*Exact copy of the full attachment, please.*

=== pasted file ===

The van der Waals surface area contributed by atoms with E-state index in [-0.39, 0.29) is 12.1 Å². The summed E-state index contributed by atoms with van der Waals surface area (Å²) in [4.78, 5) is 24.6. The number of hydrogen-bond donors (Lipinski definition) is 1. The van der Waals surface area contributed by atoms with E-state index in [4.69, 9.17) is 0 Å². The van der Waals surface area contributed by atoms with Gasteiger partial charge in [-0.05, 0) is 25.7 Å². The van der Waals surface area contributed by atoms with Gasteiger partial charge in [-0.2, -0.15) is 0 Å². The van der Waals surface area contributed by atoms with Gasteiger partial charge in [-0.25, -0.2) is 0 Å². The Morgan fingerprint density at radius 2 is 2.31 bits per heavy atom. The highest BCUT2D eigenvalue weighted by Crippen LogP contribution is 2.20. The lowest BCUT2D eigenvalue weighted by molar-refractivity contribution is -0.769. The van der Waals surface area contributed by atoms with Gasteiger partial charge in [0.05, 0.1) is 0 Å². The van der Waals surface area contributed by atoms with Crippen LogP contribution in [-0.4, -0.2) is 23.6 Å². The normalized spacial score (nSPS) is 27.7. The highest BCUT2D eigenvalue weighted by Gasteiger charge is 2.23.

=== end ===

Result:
The van der Waals surface area contributed by atoms with E-state index in [-0.39, 0.29) is 12.1 Å². The summed E-state index contributed by atoms with van der Waals surface area (Å²) in [4.78, 5) is 24.6. The number of hydrogen-bond donors (Lipinski definition) is 1. The van der Waals surface area contributed by atoms with E-state index in [4.69, 9.17) is 0 Å². The van der Waals surface area contributed by atoms with Gasteiger partial charge in [-0.05, 0) is 25.7 Å². The van der Waals surface area contributed by atoms with Gasteiger partial charge in [-0.2, -0.15) is 0 Å². The van der Waals surface area contributed by atoms with Gasteiger partial charge in [-0.25, -0.2) is 0 Å². The Morgan fingerprint density at radius 2 is 2.31 bits per heavy atom. The highest BCUT2D eigenvalue weighted by Crippen LogP contribution is 2.20. The lowest BCUT2D eigenvalue weighted by molar-refractivity contribution is -0.769. The van der Waals surface area contributed by atoms with Gasteiger partial charge in [0.05, 0.1) is 0 Å². The van der Waals surface area contributed by atoms with Crippen LogP contribution in [-0.4, -0.2) is 23.6 Å². The normalized spacial score (nSPS) is 27.7. The highest BCUT2D eigenvalue weighted by Gasteiger charge is 2.23.